We wholly recognise and understand that a majority of our learners’ are considered vulnerable and therefore require a robust multifaceted approach to securing an environment that is consistently safe.
We expect all staff have clear direction regarding the expectations of maintaining a safe learning environment. Our systems and procedures are robust and secure; our duty to safeguard is embedded into the daily working practice of all our staff.
In achieving an environment that is truly safe to learn, we will:
- Continue to ensure that procedures for safeguarding children are robust and up to date;
- Support any student who has been abused or suffered maltreatment appropriately;
- Establish a safe environment in which all students can learn and thrive;
- Deliver valuable direction and advice to all students in lessons;
- Initiate and maintain appropriate training for all staff; Ensure that all staff adhere to mandatory whistleblowing obligations;
- Work in meaningful partnership with other agencies and professionals;
- Actively encourage all of our staff to keep up to date with the most recent local and National safeguarding advice and guidance;
- Have a Designated Senior Person in place,
- Comply with our vigorous safer recruitment and selection procedures that are implemented to keep children safe from harm or potential harm;
- Raise awareness of child protection issues and equip the students with the skills necessary to keep them safe.
All members’ of our school community are aware that bullying, harassment and oppressive behaviour in any form is totally unacceptable and will not be tolerated
- Bullying, harassment and oppressive behaviour will involve clear sanctions or consequences;
- Students will be involved in creating systems to support each other;
- Strategies such as Restorative Practice or buddying and befriending systems will be adopted as appropriate.
Designated Safeguarding Team
At Westfield we have a small team of people who are designated safeguarding people, these personnel can be seen below.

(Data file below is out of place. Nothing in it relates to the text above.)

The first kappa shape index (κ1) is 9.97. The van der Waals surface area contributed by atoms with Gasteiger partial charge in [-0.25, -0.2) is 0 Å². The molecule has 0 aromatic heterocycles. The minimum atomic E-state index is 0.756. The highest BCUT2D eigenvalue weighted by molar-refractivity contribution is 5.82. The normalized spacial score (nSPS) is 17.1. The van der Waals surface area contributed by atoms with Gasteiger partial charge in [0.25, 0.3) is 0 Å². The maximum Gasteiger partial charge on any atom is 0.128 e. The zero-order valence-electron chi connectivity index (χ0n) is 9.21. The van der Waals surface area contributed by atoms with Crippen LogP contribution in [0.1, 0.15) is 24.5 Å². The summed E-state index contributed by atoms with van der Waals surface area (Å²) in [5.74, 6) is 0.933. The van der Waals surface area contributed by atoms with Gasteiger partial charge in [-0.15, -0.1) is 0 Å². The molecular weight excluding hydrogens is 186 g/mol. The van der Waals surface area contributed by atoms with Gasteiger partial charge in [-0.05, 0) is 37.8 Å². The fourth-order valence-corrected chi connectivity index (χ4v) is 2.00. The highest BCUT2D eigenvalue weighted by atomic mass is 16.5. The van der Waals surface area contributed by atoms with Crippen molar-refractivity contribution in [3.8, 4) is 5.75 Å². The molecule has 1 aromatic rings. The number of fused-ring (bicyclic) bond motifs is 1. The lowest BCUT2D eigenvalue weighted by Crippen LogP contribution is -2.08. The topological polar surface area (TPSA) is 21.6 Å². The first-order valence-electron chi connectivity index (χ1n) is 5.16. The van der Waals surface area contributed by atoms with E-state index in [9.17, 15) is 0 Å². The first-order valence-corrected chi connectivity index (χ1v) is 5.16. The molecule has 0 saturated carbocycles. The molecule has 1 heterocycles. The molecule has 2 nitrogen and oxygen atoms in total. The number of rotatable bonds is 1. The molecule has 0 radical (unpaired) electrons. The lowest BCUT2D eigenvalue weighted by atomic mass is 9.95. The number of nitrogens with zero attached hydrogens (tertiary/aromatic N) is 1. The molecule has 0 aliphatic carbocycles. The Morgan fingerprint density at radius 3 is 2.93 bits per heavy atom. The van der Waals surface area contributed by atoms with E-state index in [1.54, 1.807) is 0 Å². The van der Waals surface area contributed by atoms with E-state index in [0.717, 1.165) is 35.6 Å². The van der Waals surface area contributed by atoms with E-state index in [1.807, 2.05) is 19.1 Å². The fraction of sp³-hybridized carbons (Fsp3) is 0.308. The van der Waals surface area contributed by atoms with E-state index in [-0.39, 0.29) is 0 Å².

What does a Designated Safeguarding Person do?
The role of the Designated Safeguarding Person was specified in the Children Act 2004 and ensured every organisation had a “named person” for safeguarding children and young people. Prior to that, the role had frequently been known as the Child Protection Officer. The Designated Safeguarding Person has a responsibility at both a strategic level within the organisation and on a day to day basis.
Key Aspects of the Designated Person role includes:
- Making sure all staff are aware how to raise safeguarding concerns
- Ensuring all staff understand the symptoms of child abuse and neglect
- Referring any concerns to social care
- Monitoring children who are the subject of child protection plans
- Maintaining accurate and secure child protection records
Keeping Children Safe in Education (2016) sets out the role of the Designated Safeguarding Lead in Annex B:
The broad areas of responsibility for the designated safeguarding lead are:
- Refer all cases of suspected abuse to the local authority children’s social care and:
- The designated officer(s) for child protection concerns (all cases which concern a staff member),
- Disclosure and Barring Service (cases where a person is dismissed or left due to risk/harm to a child); and/or Police (cases where a crime may have been committed).
- Liaise with the headteacher or principal to inform him or her of issues especially ongoing enquiries under section 47 of the Children Act 1989 and police investigations.
- Act as a source of support, advice and expertise to staff on matters of safety and safeguarding and when deciding whether to make a referral by liaising with relevant agencies.
The designated safeguarding lead should receive appropriate training carried out every two years in order to:
- Understand the assessment process for providing early help and intervention, for example through locally agreed common and shared assessment processes such as early help assessments.
- Have a working knowledge of how local authorities conduct a child protection case conference and a child protection review conference and be able to attend and contribute to these effectively when required to do so.
- Ensure each member of staff has access to and understands the school’s or college’s child protection policy and procedures, especially new and part time staff.
- Be alert to the specific needs of children in need, those with special educational needs and young carers.
- Be able to keep detailed, accurate, secure written records of concerns and referrals.
- Obtain access to resources and attend any relevant or refresher training courses.
- Encourage a culture of listening to children and taking account of their wishes and feelings, among all staff, in any measures the school or college may put in place to protect them.